Yo, white guy here, and I’m going to talk about cultural appropriation regarding a country/culture that is the whipping boy of an entire American political party. Oh, and we’re also going to explore a distinctly American vacation destination, too. And if we have time after all that, there will probably be something about a videogame in here.
Just remember: you’re always a wiener when you talk about Mexico, amigos.
For those of you that have not looked at a map lately, Mexico is one of two countries that border on the United States. And, let’s be clear on what has apparently happened here, it is “America’s” “oh no you’re bringing down the property values” neighbor. Canada is always the example of where United States citizens will flee when their chosen candidate doesn’t win an election, and Mexico is always portrayed as the crime capital of the continent. If someone is “going to Mexico” in fiction, they are inevitably doing it to escape the consequences of some wrongdoing, or to commit all new wrongdoings. Or, to put it another way, nobody ever talks about being kidnapped by a drug kingpin in Ontario. And, to be absolutely clear about my position on this nonsense: this is bullshit. You want to talk about a dangerous place in North America, USA? Have you seen yourself lately? Do you know how many school shootings have happened since I started writing this paragraph? Do you know how many of those big, scary drugs were passed around just in a local Wal-Mart parking lot? You want to build a wall, you nitwits? Maybe you could “build a wall” around those Fox News pundits that seem to be suggesting life-saving vaccines are causing boneitis!?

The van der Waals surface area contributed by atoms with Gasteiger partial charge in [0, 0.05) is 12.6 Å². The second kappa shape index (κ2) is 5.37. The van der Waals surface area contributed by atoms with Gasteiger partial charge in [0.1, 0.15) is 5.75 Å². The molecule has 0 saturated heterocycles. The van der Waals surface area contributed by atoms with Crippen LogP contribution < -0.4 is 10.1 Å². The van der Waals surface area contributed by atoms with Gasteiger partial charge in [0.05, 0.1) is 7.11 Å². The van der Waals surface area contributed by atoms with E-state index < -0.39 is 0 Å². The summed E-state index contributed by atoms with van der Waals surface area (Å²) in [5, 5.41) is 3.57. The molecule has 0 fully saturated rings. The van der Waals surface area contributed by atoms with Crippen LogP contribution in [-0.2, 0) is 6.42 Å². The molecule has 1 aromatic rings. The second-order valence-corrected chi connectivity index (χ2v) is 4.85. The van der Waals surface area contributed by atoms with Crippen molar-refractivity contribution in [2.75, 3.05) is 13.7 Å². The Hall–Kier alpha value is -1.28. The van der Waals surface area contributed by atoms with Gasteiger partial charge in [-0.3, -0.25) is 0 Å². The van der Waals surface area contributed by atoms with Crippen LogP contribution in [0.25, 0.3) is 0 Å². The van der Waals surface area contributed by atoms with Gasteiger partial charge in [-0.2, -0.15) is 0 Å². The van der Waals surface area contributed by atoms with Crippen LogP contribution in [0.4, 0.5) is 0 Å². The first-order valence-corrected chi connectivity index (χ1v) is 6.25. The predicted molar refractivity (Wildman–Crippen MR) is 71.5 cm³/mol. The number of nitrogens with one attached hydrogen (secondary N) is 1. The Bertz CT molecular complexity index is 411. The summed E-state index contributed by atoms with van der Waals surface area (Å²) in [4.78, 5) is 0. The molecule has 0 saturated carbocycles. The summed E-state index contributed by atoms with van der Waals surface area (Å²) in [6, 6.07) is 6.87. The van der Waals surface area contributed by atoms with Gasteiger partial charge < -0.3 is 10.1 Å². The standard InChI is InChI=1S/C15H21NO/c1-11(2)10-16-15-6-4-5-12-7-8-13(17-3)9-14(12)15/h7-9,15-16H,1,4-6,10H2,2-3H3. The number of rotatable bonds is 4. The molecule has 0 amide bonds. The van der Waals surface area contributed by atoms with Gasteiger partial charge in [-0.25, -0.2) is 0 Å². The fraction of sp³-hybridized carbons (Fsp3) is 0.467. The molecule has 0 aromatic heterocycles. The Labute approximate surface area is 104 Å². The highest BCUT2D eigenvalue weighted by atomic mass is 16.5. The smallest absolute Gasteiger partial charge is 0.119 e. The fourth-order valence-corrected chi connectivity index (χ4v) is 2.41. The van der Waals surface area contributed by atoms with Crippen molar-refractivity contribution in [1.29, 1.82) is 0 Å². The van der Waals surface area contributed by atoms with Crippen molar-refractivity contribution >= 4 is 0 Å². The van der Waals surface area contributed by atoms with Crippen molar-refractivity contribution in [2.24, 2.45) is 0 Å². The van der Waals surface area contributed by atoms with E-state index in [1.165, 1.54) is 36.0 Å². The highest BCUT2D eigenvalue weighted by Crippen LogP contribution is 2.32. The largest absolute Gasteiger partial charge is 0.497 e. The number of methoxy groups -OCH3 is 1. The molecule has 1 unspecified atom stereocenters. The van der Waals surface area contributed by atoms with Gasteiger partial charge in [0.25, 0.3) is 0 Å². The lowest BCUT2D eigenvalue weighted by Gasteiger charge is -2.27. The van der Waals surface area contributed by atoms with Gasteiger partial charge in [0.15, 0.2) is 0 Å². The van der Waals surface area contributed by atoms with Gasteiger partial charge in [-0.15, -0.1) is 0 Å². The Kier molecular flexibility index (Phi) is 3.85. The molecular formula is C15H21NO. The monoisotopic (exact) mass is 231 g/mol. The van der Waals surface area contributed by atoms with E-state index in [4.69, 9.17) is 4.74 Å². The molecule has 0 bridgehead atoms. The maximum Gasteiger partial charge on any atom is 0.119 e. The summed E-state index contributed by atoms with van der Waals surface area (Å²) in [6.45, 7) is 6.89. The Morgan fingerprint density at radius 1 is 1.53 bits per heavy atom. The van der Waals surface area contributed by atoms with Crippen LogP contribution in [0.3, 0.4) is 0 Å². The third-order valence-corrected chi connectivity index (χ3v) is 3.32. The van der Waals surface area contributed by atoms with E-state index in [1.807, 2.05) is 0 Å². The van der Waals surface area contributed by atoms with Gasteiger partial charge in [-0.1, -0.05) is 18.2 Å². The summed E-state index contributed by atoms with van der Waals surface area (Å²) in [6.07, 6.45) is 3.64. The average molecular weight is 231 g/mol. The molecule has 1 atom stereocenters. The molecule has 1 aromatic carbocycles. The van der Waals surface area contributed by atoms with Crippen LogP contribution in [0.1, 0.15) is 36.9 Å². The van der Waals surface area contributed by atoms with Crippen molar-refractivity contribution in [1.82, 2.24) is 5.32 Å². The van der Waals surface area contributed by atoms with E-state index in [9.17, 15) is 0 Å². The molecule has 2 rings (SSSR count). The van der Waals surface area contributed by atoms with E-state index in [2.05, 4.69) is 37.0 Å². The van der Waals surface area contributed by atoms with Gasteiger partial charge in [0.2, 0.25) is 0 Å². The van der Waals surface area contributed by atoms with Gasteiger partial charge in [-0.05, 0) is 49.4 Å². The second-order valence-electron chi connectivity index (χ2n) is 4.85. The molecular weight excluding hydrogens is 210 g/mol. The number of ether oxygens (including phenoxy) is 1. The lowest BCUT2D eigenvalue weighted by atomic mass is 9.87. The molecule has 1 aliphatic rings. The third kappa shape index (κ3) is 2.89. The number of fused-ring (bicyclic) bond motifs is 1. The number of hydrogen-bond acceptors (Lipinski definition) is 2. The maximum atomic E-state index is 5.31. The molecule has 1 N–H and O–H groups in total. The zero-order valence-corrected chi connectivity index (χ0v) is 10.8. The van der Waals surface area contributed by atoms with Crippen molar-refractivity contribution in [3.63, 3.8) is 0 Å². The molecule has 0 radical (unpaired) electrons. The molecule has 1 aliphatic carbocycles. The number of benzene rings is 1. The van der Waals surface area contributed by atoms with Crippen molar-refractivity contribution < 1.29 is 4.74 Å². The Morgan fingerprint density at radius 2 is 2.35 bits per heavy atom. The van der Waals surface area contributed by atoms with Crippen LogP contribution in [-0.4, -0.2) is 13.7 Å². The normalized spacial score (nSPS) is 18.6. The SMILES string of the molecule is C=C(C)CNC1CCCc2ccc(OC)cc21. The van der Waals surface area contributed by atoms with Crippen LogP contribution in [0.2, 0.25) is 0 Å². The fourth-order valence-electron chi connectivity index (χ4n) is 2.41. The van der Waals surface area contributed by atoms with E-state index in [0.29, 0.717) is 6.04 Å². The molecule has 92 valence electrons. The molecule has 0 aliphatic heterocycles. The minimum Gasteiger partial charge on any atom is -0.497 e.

And the kicker of all of this? You can apparently run two separate presidential campaigns on the concept of Hispanophobia, yet one of the chief vacation destinations for “Americans” is Mexico. Look! There goes Ted Cruz now! Mexico is unquestionably one of the USA’s prime spots for relaxation, and the sheer number of all-inclusive resorts available across the country are a testament to how many (literal) dollars are spent in a country filled with people that a political party wants to “keep out”. The hypocrisy is palpable, and the $475,000,000,000 Americans spend a year on Mexican vacations (2016 data) is proof enough that it is more than a handful of Democrats that enjoy the company of Mexicans.